The larger of the ponds in front of Cape Carteret Baptist Church drained last year when a control valve failed. It is now covered in weeds.
The other pond in front of the Presbyterian Church is covered in a noxious lily that only the nutria love.
CAPE CARTERET — The N.C. Coastal Federation expects to pay for and begin work this fall on a project to solve a vexing environmental and aesthetic problem: Turning two unsightly ponds in front of churches just off N.C. 24 in western Carteret County into wetlands to protect an imperiled creek.
Lexia Weaver, a federation coastal scientist, said Monday that the long-sought fix should cost less than $200,000 and be finished within a year.
And thanks to an infusion of cash, the federation will foot the bill.
The solution – which federation staffer Sam Bland presented to the Cape Carteret Board of Commissioners during its meeting Monday night – will involve digging out and re-grading the pond basins, removing existing non-native plants and converting the basins into wetlands that feature native plants, including cypress trees.
During the board meeting, Commissioner Richard Hunt said he was familiar with rain gardens, a similar concept, and asked Bland if the churches would be responsible for the maintenance. Bland said some upkeep would be necessary.
Hunt also asked if there would be a height limit on the native vegetation, and Bland said there would be none.
Commissioner Mike King asked if the ponds will still look like a ponds. No, said Bland, more like wetlands.
“If there are no more questions, we’re going to leave it to you and the churches,” Mayor Dave Fowler said, ending the discussion.
The board took no action Monday, but Karen Zornes, Cape Carteret town clerk, said none was needed. The town doesn’t own the land.
Cape Carteret Baptist and Presbyterian churches own the property. The Rev. Kevin Clubb, pastor of the Baptist Church, declined to comment Tuesday, saying he wanted to talk to other church members first.
The repair work is environmentally important, according to all involved. The larger pond, on the Baptist Church property, has in the past trapped stormwater runoff from the highway and nearby major parking lots and slowly released it into the neighboring pond on the Presbyterian Church property. The water then drains into Deer Creek, a shellfish stream that’s designated as Outstanding Resource Waters but has been closed to shellfishing because of bacterial pollution from stormwater. The creek flows into Bogue Sound.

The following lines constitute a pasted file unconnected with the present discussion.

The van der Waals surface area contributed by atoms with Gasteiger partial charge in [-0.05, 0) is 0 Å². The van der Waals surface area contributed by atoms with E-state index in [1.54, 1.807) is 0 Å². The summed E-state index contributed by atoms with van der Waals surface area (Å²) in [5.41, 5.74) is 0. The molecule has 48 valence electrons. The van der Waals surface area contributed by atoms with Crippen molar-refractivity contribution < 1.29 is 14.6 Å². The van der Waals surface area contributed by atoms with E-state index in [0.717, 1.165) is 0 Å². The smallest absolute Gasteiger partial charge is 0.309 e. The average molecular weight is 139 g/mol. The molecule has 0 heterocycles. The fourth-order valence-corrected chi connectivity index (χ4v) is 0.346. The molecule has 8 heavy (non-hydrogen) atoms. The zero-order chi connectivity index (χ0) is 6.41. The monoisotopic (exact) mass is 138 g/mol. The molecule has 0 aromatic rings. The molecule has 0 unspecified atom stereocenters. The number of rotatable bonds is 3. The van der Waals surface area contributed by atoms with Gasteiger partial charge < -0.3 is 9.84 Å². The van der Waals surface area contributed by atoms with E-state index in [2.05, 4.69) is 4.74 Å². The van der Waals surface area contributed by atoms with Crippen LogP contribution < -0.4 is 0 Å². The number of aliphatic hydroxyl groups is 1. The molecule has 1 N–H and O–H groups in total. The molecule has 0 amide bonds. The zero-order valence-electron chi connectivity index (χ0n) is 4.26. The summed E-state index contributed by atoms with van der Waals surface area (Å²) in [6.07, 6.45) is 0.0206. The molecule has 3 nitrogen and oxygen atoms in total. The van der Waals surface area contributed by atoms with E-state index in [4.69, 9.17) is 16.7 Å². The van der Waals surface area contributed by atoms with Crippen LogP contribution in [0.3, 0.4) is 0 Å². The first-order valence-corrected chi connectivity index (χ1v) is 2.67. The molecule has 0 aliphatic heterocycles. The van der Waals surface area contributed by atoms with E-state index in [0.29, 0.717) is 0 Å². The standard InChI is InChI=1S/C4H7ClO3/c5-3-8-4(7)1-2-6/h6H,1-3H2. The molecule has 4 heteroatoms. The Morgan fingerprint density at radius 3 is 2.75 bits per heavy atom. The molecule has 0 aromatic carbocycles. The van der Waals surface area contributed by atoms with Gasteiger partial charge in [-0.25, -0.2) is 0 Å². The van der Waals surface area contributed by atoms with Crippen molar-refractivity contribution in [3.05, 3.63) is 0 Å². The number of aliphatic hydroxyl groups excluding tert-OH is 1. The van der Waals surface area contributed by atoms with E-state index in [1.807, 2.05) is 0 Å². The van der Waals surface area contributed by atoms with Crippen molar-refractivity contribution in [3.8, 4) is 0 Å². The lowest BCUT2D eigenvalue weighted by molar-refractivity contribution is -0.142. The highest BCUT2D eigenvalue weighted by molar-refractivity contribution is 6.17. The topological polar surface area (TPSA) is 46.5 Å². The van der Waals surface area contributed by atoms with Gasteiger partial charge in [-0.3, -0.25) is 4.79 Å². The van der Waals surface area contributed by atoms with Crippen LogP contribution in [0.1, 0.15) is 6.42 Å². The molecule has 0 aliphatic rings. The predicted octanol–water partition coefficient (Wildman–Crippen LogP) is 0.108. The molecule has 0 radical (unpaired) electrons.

The ponds have been in unsightly disrepair for a long time.
The area also serves as a sort of scenic gateway to the town. And, Weaver and Fowler said Monday, the basins have become home to a number of nutria – large rodents, similar to beavers – that have voracious appetites and can undermine infrastructure, including highways, near their habitats.
“We’re very excited and grateful that the federation is going to do this,” said Fowler, who is a member of the federation. “It’s been a problem for some time, one that we’ve been trying to solve, but we’ve had a lot of difficulty getting to a solution.”
The money the federation will use for the work will come from the recent sale of a permanent conservation easement at North River Farms in Down East Carteret County to the U.S. Department of Agriculture. After legal and other expenses, the sale of the easement on 2,168 acres that the federation bought in 2002 will enable the organization to reinvest about $3 million in conservation projects that protect or restore water quality.
Coincidentally, the $3 million bonanza was almost exactly the price the federation paid for the property, which was its second chunk of land it bought at the farm. The whole project – one of the largest wetlands restoration projects ever in North Carolina and one of the largest in the nation – began in 1999 when the federation bought 1,991 acres at the farm for $1.07 million, with a grant from the N.C. Clean Water Management Trust Fund, which also funded the second purchase.
The federation’s goal is to recreate wetlands habitat for the entire 6,000-plus acres at the site, and to make it available for public use. Smaller-scale efforts like the one to fix the Cape Carteret ponds as a way to clean up water quality in Deer Creek fit well with the federation’s mission, said Todd Miller, the nonprofit’s executive director.